1.2. Different population types and consequences as concerns vulnerability
Two types of central areas (centres) and three types of
peripheral areas (margins) can be distinguished. This depends on the
establishment of national territories and their present development.
* Central areas
The two types of centres concern the inland basins and
the deltas. The countries have been constituted either around inland fluvial
basins or from the head of a delta. This has been revealed by the downstream
historical displacement tendencies of the capitals. This is the case for Burma
(Mandalay and Rangoon), Thailand (Ayutthaya-Bangkok), and Laos (Louang
Phrabang-Vientiane). The capitals are in the inland and associated to the
principal rivers; Dhaka is situated 200 km from the Bay of Bengal on the
Burhiganga river, which name evokes a sacred river; Bangkok lies along the Menam
Chao Phraya which means "mother water" (DE KONINCK, 1994, p. 231); Hanoi is 100
km away from the sea, but indirectly associated to the Red River and its delta.
At last, the Royal palace of Phnom Penh "lies at the exact confluence of the
Mekong and Tonle Sap rivers where, twice a year, the latter reverses its course"
as a result of the Mekong floods (DE KONINCK, 1994, p. 266).
Historically, the roots of this part of Indochina underline the
great significance of the attachment to land and fluvial waters. The successive
migrations that constituted the populations in question, apart from the
Philippines, came principally from South China. They got to Indochina by simply
going down the valleys of the major rivers. The centres today are therefore
composed of one or several inland fluvial basins and their deltas associated to
their agrarian cities. The populations involved in foreign trade, particularly
the Chinese, unequally transformed these cities. Apart from Laos and the
Philippines, the current capitals are found in the deltas which are
characterised by a concentration of international investments. Inland basins and
deltas are particularly populated by the dominant ethnic group in power.
The consequences of all that has been mentioned above,
for these two types of central territories, tend to increase the
vulnerability to the various risks for two reasons:
- On one hand, the physical dangers, particularly in the
deltas, often have a high frequency and intensity yet there is an obvious
increase in the activities and infrastructures in the different capitals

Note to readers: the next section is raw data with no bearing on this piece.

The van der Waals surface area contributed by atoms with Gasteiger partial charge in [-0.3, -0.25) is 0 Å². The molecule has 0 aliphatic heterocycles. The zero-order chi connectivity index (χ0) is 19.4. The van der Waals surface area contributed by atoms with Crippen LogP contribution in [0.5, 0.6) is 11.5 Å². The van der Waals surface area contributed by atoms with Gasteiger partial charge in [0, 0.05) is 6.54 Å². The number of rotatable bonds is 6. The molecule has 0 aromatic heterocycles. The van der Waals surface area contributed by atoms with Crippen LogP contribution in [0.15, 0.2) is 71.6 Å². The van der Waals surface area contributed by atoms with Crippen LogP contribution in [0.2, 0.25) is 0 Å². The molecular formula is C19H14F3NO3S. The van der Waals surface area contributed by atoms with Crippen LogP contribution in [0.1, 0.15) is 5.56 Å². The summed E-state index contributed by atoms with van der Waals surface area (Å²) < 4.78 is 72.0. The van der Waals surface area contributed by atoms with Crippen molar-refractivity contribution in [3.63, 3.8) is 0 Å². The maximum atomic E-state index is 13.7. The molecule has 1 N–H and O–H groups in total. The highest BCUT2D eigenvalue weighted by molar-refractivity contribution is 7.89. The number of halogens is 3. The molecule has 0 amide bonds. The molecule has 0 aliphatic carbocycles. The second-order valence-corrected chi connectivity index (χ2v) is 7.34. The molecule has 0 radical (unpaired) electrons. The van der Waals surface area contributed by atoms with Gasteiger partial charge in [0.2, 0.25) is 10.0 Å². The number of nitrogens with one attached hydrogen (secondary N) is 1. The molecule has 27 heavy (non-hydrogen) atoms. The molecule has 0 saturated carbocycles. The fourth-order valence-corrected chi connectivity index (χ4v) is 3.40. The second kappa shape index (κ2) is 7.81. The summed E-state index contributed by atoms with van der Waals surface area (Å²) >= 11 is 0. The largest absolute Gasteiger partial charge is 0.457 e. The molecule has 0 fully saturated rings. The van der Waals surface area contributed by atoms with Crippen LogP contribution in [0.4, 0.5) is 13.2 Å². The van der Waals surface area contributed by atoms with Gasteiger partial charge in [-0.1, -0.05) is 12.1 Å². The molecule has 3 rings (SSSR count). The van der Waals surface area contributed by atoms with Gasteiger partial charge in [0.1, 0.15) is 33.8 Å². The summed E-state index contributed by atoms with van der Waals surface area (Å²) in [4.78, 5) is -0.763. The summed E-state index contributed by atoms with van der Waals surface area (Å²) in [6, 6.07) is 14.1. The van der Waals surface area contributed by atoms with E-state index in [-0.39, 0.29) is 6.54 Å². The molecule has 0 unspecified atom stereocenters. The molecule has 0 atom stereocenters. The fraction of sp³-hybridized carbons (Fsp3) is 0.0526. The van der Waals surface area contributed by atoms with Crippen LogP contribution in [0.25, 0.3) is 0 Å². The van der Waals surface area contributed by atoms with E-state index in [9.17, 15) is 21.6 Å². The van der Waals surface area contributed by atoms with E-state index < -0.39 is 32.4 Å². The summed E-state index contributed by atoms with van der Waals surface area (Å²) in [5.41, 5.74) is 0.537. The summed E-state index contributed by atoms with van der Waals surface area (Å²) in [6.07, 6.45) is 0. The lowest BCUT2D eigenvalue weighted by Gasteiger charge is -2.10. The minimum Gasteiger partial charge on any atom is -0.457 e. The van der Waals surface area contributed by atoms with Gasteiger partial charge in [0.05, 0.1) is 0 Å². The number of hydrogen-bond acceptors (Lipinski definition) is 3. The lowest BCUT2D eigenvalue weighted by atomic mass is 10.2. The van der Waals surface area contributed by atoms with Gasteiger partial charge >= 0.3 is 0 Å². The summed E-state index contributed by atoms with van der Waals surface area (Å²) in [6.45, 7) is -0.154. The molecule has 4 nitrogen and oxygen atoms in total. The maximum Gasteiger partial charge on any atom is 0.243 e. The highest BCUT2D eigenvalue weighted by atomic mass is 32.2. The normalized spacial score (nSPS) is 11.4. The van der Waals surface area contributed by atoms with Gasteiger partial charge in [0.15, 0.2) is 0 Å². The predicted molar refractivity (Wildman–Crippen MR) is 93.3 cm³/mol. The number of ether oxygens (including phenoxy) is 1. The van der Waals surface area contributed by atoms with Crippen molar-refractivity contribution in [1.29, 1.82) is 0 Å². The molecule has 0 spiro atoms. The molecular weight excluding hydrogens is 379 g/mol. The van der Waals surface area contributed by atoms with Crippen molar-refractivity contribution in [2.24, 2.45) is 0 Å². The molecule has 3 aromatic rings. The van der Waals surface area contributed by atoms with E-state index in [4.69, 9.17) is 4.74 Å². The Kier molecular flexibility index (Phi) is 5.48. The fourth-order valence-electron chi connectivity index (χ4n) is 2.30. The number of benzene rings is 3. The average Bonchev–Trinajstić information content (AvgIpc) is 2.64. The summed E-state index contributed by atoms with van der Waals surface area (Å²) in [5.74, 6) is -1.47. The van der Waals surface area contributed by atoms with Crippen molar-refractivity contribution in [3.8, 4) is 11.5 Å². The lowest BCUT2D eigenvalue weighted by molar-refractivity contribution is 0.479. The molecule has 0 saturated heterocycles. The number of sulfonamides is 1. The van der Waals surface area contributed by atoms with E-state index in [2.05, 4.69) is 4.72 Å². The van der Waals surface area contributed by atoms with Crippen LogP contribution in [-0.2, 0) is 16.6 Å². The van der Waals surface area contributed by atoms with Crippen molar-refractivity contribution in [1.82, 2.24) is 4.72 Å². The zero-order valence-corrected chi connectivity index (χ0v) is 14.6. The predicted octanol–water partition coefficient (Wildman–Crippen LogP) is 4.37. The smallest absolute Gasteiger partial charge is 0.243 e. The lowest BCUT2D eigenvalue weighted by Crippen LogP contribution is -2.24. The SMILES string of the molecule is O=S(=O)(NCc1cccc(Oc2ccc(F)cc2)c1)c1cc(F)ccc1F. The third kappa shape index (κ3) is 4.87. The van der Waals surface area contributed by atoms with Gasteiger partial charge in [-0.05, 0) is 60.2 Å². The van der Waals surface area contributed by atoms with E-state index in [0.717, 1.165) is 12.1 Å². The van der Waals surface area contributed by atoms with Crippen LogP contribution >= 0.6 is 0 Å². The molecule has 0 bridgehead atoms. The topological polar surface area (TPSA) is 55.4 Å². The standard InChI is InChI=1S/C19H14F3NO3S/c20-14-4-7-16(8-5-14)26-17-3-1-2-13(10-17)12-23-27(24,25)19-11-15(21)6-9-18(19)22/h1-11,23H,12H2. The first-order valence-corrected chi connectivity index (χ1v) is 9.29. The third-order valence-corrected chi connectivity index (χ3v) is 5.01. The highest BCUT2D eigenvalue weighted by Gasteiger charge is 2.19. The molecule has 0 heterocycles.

despite the strong disparities from one country to another. The international
openings, logically, promote the urban growth (PIGEON, 1994) but they also
favour the vulnerability for a number of reasons.
First of all it is because of the growing pre-eminence of the
"commercial" districts over the "agrarian" ones (CLEMENT-CHARPENTIER, 1995).
This signifies an increase in the population density in areas close to water
bodies where, historically, the minority trader communities are found, among
which the Chinese communities. Then the same evolution as observed in Bangkok
takes place. Historically, the Thai people are known to have used canals
(khlongs) as a means of transport but people from the Western countries who
lived in the South closer to the sea supposedly had the first street built in
1861. This street was rapidly occupied by the Chinese "compartments"
(14) (CLEMENT-CHARPENTIER, 1995, p. 115).
14 Buildings used for both commercial and
This development leads to and favours the filling of the canals,
which plays a role in the floodings that affect the Thailand capital.
Moreover, the river dikes are weakened by the heavy construction
of buildings close to the rivers. This was observed in 1995 at Hanoi by
DRAKAKIS-SMITH & DIXON (1997) who stated: "recently, in Hanoi, uncontrolled
buildings within the restricted limits adjacent to one of the city's main dykes
was blamed for serious cracks appearing in this major flood control measure.
Typically, instead of total demolition, only construction within 5 metres of the
dyke was demolished, leaving some houses without any fronts, and even this was
bitterly contested by private investors".
At last the spreading of urbanization in the delta tends to
destroy the community relationships, does not encourage traditional agricultural
activities, and partly explains the degradation of dykes, canals, which also
play a major role in flood management.
On the other hand, the cultural heritages tend to aggravate
this vulnerability by minimizing the damages related notably to floods. In
these societies, except in the Philippines, farmers dominate. Therefore they
have been led to manage water, (maybe because of physical constraints since the
inland basins are principally sheltered from the monsoon winds) and have
obviously a particular, ambiguous, approach of the effects of floods on which
agriculture depends fundamentally.
In Bangladesh local populations refuse flood disappearance: "the
majority of the practising farmers were against the idea of preventing flooding
entirely, perhaps because of the way they adjusted their agricultural practices
to normal flood regimes" (RASIN & MALLIK, 1995). Even more, "these authors
indirectly state that the farmers were not totally surprised by the exceptional
floods of 1987. On one hand they were able to empirically predict the occurrence
of a more intense flood ("As heavy monsoon rainfall coincided with such rapidly
rising river levels, many farmers could predict the impending high-magnitude
flood"). On the other hand, they developed at least 19 different techniques in
order to minimize crop damages which makes the exceptional aspect of the flood
relative, as it was experienced by the local populations and despite the
importance of both human and material damages. In Thailand, awakening to the
environment-related problems is not so much linked than to floods as to possible
droughts like the one that occurred in 1994 (RIGG, 1995): 'Perhaps, it is this
ancient link between water, happiness and prosperity which accounts for the
fervent discussion which has accompanied Thailand's most recent water crisis".
Finally, the Khmers adapted their way of life to seasonal floods of the Tonle
Sap thanks to pile-dwelling, or even floating houses.
This therefore underlines the relativity of perception of risks,
if not disasters, by the local populations despite the significance of the
damages in case of floods with intensities above the mean values. This fact
should be taken into account in order to interpret the relatively few statistics
concerning the countries like Laos and Cambodia. It reveals the limits of a
purely technical response to the risks of flooding in a country like Bangladesh,